Nobel Garcia came to Boston by way of Santa Clara, Cuba in 1956 at the age of 9 and watched his family’s businesses take root in Jamaica Plain: his uncles' Miami Sub and , and his parents’ Garcia’s Superette.
As a teenager in the '60s, he worked at Tropical Foods, a small shop he had a hand in introducing Spanish food to back when it wasn’t yet sold in Boston, and then helped his parents run Garcia's. While working as a supervisor at a Framingham paper mill in the ’90s, Garcia would help out his uncle Evaristo Cambara and his daughter Emia at Oriental de Cuba in the evening and later came on full-time. Garcia took over the business in 2003 and saw it through a renovation following a devastating fire in 2005.
He takes pride in serving Cuban cuisine, bringing a bit of home to JP. On a busy Saturday afternoon at the Centre Street mainstay, Spanish and English mingled in the air as cooks prepared specialties like ropa vieja, empanizado, and chicken fricassee.
Garcia took some time to talk about his love for Cuban cuisine and the JP community.
What is the origin of the name?
The name El Oriental de Cuba the name came from one of the provinces in Cuba, Oriente, where my uncle came from. He started a small sub shop right on Centre Street in front of the Blessed Sacrament Church called Miami Sub. When his brothers came he passed that onto them and then he sat on those stairs across the street at the library looking for a business to open for himself. So he finally rented 426 Centre and he opened up El Oriental de Cuba.
What is the key to Cuban food?
It’s a secret (laughs). The basic ingredients are cumin, coriander, culantro, onions, salt, pepper, garlic, lemon, cilantro. Anyone can make anyone’s dream dish come true with these ingredients if they're fresh and used in the right manner. And we make mainly roast pork, black bean rice, yucca, breaded steak, sweet plantains, milkshakes or smoothies.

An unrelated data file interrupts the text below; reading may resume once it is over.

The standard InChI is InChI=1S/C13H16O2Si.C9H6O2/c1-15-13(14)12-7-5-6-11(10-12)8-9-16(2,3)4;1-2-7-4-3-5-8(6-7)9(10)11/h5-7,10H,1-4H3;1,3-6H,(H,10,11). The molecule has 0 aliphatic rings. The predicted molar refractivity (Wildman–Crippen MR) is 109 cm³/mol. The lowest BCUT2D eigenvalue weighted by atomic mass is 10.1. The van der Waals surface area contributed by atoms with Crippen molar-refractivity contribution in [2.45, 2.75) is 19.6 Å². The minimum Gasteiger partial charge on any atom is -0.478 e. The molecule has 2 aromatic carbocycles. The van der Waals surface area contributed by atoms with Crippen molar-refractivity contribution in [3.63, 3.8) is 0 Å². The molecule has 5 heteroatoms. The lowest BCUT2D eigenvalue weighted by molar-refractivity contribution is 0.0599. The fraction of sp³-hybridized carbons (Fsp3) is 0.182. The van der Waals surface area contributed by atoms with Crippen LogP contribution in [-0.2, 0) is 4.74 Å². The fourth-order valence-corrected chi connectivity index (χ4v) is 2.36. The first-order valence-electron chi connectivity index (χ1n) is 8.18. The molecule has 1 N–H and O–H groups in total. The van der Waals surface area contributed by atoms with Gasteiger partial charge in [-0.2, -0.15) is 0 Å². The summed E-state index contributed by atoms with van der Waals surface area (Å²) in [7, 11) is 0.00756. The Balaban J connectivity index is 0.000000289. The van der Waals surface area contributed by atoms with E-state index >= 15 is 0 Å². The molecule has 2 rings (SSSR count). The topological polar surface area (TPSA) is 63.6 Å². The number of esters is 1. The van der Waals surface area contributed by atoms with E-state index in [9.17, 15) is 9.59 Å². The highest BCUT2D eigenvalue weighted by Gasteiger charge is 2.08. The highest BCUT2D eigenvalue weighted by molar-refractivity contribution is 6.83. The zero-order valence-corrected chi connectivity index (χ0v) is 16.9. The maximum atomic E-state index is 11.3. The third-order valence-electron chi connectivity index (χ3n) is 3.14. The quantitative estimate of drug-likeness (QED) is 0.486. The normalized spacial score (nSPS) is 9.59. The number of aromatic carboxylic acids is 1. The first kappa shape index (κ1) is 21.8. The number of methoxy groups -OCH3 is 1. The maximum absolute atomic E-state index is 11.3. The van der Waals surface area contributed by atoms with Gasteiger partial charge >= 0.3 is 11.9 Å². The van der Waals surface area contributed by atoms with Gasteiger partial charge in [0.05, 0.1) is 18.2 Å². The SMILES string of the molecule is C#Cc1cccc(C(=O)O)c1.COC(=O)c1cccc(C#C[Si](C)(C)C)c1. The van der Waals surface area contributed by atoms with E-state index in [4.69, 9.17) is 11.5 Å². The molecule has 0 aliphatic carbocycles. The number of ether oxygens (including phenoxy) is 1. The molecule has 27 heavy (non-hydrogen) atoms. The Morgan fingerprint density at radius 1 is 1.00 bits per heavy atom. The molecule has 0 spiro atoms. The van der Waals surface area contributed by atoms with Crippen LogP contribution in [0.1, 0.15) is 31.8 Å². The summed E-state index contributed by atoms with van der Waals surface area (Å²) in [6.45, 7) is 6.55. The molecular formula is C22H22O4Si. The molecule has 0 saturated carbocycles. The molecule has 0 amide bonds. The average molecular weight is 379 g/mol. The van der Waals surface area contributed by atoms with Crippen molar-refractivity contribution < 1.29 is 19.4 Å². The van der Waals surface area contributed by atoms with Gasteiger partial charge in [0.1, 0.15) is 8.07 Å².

All Cubans can cook. My mother, my grandmother. My uncle started the business with white rice, chicken soup, black beans, plantains, and then started growing the menu to include more Cuban food.
How does it feel to be able to continue a piece of your culture here?
It’s great. I think it’s good to keep your heritage. And the food feels like home, of course. We try to make it just the same way if we were to do it at home.
What makes your restaurant stand out?
The consistency and flavor of the food, the friendliness of the people, the place. We don’t advertise too much, just word of mouth. We do lot of catering to universities—UMass, Tufts, MIT, Northeastern, BU—on a small scale for Spanish students.
And it’s a neighborhood restaurant.
I sustain myself and my employees through the neighborhood. That’s why it has to be a neighborhood restaurant.
Tell me about the Latino community here.
There are quite a few Latino businesses and we all fit with everybody else. It’s what you put on the plate for the people. We have a lot repeat customers. Competition is good.
How do you like doing business in JP?
It’s a great community. I wouldn’t change it for any community in the world.
Jamaica Plain has everything. At night young people come here for the bars. One group of people is going to bed and the other going out. The community is growing. Just give us some parking and we'll continue to grow.
What was your favorite dish growing up?
White rice, black beans with a couple of fried eggs and sweet plantains.
And at Oriental de Cuba?
Seafood rice or the breaded steak with white rice, black beans, and sweet plantains or the Cuban sandwich with some tostones.